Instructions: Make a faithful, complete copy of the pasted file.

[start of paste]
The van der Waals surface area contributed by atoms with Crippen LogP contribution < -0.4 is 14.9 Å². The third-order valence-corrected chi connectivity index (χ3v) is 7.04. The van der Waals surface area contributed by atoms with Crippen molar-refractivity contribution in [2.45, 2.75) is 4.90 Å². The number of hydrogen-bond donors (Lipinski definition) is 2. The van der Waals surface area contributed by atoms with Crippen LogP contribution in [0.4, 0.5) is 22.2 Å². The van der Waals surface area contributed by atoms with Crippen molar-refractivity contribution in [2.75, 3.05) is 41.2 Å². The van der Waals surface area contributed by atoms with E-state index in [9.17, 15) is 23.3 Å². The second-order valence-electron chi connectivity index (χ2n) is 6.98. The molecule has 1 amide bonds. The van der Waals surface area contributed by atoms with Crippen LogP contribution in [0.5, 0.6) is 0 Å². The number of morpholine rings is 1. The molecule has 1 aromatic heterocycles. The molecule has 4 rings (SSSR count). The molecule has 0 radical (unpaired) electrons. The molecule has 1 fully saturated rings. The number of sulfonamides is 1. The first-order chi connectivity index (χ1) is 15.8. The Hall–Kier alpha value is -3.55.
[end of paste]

The van der Waals surface area contributed by atoms with Crippen LogP contribution < -0.4 is 14.9 Å². The third-order valence-corrected chi connectivity index (χ3v) is 7.04. The van der Waals surface area contributed by atoms with Crippen molar-refractivity contribution in [2.45, 2.75) is 4.90 Å². The number of hydrogen-bond donors (Lipinski definition) is 2. The van der Waals surface area contributed by atoms with Crippen LogP contribution in [0.4, 0.5) is 22.2 Å². The van der Waals surface area contributed by atoms with Crippen molar-refractivity contribution in [2.75, 3.05) is 41.2 Å². The van der Waals surface area contributed by atoms with E-state index in [9.17, 15) is 23.3 Å². The second-order valence-electron chi connectivity index (χ2n) is 6.98. The molecule has 1 amide bonds. The van der Waals surface area contributed by atoms with Crippen LogP contribution in [0.5, 0.6) is 0 Å². The number of morpholine rings is 1. The molecule has 1 aromatic heterocycles. The molecule has 4 rings (SSSR count). The molecule has 0 radical (unpaired) electrons. The molecule has 1 fully saturated rings. The number of sulfonamides is 1. The first-order chi connectivity index (χ1) is 15.8. The Hall–Kier alpha value is -3.55.